Poor Laws of the Isle of Man

The Poor Laws of the Isle of Man refer to the legislation relating to poor relief passed on the Isle of Man during the 19th century.


The Isle of Man, in contrast to neighbouring Britain, did not adopt an English style scheme of poor relief (see Tudor Poor Laws) and instead, prior to the Napoleonic Wars, relied on a system of charitable work undertaken by friendly societies and charitable donations collected by each parish church.


When such a system of voluntary donations proved ineffective a committee of enquiry was formed to consider reform. An Act of Tynwald established a Home for the Poor in 1889.[1]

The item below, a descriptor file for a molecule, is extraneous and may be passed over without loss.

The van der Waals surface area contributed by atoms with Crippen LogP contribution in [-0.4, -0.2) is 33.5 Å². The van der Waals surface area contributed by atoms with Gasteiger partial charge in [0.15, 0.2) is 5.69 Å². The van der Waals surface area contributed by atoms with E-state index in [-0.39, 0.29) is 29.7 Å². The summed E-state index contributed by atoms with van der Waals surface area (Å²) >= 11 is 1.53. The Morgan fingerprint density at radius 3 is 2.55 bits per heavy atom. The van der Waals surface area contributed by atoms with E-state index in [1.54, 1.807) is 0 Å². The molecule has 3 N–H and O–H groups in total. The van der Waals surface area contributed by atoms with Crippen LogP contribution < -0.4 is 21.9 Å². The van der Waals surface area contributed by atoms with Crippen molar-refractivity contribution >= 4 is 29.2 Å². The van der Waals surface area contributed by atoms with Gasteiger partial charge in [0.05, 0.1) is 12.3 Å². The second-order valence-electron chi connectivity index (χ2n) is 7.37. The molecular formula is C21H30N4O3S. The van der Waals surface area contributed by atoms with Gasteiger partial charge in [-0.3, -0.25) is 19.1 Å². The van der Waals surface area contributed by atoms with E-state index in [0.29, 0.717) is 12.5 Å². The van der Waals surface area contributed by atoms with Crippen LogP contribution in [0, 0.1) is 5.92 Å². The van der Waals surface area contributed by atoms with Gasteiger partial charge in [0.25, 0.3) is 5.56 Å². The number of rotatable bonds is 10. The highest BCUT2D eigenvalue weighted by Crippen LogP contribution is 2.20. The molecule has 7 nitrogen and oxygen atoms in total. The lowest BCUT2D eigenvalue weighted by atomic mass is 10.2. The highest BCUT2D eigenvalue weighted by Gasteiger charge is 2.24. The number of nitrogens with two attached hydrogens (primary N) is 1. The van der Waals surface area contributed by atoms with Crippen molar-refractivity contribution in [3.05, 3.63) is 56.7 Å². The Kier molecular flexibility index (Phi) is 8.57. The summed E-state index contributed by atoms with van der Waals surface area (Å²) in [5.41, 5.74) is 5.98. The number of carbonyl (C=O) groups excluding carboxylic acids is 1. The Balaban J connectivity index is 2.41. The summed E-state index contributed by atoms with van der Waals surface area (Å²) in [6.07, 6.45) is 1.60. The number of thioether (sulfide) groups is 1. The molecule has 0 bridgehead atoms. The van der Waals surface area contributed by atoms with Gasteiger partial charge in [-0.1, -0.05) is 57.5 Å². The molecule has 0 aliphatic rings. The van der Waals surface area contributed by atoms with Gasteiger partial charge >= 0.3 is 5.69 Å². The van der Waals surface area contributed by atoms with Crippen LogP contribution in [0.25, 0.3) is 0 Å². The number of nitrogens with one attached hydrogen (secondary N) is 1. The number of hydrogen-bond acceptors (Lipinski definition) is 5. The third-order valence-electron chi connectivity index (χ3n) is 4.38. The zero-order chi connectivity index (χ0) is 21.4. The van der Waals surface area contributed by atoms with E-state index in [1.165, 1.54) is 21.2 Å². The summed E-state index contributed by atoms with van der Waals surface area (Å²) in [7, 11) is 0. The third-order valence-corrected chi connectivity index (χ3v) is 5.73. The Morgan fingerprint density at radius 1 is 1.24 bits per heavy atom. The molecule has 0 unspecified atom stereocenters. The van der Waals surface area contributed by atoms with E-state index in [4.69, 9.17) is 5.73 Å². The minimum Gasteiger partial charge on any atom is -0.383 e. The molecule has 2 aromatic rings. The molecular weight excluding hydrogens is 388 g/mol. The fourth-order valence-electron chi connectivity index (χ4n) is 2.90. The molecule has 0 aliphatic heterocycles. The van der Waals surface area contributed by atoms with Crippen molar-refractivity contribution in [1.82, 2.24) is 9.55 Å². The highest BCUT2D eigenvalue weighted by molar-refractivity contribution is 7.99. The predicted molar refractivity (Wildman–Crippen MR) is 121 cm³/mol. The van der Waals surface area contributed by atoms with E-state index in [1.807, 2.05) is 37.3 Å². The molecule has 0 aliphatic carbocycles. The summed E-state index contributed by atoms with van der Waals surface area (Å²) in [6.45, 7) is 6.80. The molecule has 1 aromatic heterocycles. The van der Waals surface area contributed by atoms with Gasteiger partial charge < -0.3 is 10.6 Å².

1. "Poor Relief". Isle-of-man.com. Retrieved 20 December 2018.

Further reading

Ann Harrison, Associational Culture, 1830-1914 in A New History of the Isle of Man, vol 5 (ISBN 0-85323-726-3) Liverpool:University Press, 2000 pp. 393/406

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